Review of Barbara Hammer’s Welcome to this House, a Film on Elizabeth Bishop

By Ruth Novaczek

Welcome to this House, a Film on Elizabeth Bishop (2015). United States, 79 minutes. Directed by Barbara Hammer. Starring: Kathleen Chalfant, Barbara Hammer, and Erin Miller.

Welcome to this House still

“The art of losing isn’t hard to master” — “One Art” by Elizabeth Bishop (1979)

Barbara Hammer weaves together anecdotal fragments and imagery to build a portrait of a poet as a lesbian at a time when nobody talked of such things openly. Elizabeth Bishop had told Robert Lowell, whom she met in the ’40s, that she was “the loneliest person in the world”; in Welcome to this House, Hammer crafts a vivid picture of how loneliness worked as a driving force in Bishop’s life and work. The film explores the ambiguity of relationships when things were about the “love that dare not speak its name,” necessarily fraught, hidden, and ambivalent.

Having recently watched Reaching for the Moon, Bruno Barreto’s 2013 feature about the long love affair between Elizabeth Bishop and the architect Lota de Macedo Soares, I was immediately aware of Hammer’s different — open yet tangential — approach to her subject when watching Welcome to this House. Hammer’s documentary portrait opens with the writer Marie-Claire Blais, a champion of Bishop’s writing, who says that the poet “couldn’t find peace” and that “homesickness is as much a part of Bishop as the search for a home.” Hammer explores this theme chronologically. In an opening sequence of what seem to be clichés — a child’s face, flowers, typewriter keys, and buzzing bees — Hammer sketches the poet’s difficult beginnings. Nova Scotia 1915, Bishop’s childhood home, is given particular importance, reflected by Hammer’s focus on the rooms, walls, and windows that formed the poet. Curtains, flowers in vases, and old photographs move in and out of focus as a neighbor describes the “little orphan” Bishop. Hammer draws a portrait of Bishop’s profound existential loneliness, her sexuality, and her search for a home. While Barreto’s Brazilian drama, based on Carmen Oliveira’s book Flores raras e banalíssimas: A história de Lota de Macedo Soares e Elizabeth Bishop, focuses on a single story, Hammer takes us through all of Bishop’s putative liaisons, friendships, and dalliances, as well as through the houses that contained them. She sketches a series of questions that draw us into Bishop’s contradictions.

At summer camp in Cape Cod, the young poet is shown in montaged, cross-fading photographs, happy by the sea, among friends and possible lovers. Cutting between archive and re-enactment, Hammer portrays the tangents and stations of a life.

Hammer aptly shows Bishop’s quest for something intangible, as she has many affairs, which are sketchy at best, because she wasn’t out, and we don’t really know what they were. Through Bishop’s story, Hammer describes the era of the closet, a time, when there was no women’s movement, no lesbian feminism.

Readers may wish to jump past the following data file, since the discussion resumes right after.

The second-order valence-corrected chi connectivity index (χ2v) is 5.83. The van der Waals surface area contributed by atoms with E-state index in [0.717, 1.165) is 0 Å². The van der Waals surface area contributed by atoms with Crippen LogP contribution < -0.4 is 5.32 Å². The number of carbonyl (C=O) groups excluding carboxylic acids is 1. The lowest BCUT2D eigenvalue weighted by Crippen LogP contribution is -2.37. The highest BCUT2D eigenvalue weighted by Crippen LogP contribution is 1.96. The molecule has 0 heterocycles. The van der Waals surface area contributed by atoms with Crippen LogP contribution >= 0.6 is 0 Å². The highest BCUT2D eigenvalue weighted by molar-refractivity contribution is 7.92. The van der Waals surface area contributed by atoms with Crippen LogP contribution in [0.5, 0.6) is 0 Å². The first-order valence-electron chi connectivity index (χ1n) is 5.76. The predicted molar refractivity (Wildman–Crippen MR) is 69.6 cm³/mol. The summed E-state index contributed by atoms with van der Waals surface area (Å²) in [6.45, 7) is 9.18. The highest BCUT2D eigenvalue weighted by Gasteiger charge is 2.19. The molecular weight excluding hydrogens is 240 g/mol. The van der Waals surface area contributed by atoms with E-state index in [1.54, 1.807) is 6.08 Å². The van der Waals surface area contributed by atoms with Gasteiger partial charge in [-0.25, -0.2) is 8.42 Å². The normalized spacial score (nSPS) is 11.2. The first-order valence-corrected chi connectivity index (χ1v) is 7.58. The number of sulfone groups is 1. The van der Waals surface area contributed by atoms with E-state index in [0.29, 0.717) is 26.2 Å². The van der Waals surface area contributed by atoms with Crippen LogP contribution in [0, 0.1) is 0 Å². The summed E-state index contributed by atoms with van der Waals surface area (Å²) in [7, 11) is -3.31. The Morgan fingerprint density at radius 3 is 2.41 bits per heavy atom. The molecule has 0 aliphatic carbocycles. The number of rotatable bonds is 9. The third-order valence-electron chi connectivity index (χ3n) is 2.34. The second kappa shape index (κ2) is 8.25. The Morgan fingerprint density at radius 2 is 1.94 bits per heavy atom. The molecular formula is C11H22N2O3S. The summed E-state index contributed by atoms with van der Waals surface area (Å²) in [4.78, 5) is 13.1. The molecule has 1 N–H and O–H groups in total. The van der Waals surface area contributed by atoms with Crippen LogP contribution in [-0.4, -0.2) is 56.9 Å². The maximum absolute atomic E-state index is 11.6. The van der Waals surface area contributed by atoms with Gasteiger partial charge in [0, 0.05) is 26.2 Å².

Hammer dedicates part of the film to Bishop’s affair with Brazilian architect Lota de Macedo Soares. Welcome to This House works as a series of biographical clues and doesn’t try to find answers. Hammer paints a psycho-topography of the poet. She maps the contradictions, the gossip, the unspoken, and the poems themselves, to trace an outline that refuses drama or melodrama. “The black wave of death, no coffee can wake you,” Bishop writes about her lover’s death, and in 1970 she takes up a teaching post at Harvard, moving to a small apartment on Brattle Street. The film maps Bishop’s emotional life through the buildings she inhabits and the lovers and friends she encounters and loves, in fragmented anecdotes that piece together the life of a poet who was a lesbian before gay liberation. Hammer sketches the final years of her life in the seafront wharf in Boston.

Hammer’s film seeks out the heart of Bishop’s story, not so much for the dramas and accolades but for her endless search for love and place, as a woman of the coastlines whose gaze extends beyond the walls that contain her. Hammer’s body of work is concerned with the lesbian gaze, and in an era of gay marriage, this portrait of Bishop shows the crucial importance of love and desire in the life of a poet. Welcome to This House leaves questions unanswered, and raises them; it rethinks history in context, an homage to a lesbian poet who lived in the quasi-closet of her times. Hammer looks at Bishop’s poems and life, to show that they’re one and the same.

This is a film for anyone interested in Elizabeth Bishop who understands the contradictions of the time in terms of lesbian poets. It is a broad sketch of a poet’s life as told by a poetic lesbian filmmaker. Hammer attempts a complex portrayal that traverses the times Bishop lived in and her intimate connections. Paramount for this film is Hammer’s insistence on the topography of home, a focus on Bishop’s orphaned condition, and the importance of place as the center, the contained core of any artistic endeavor.
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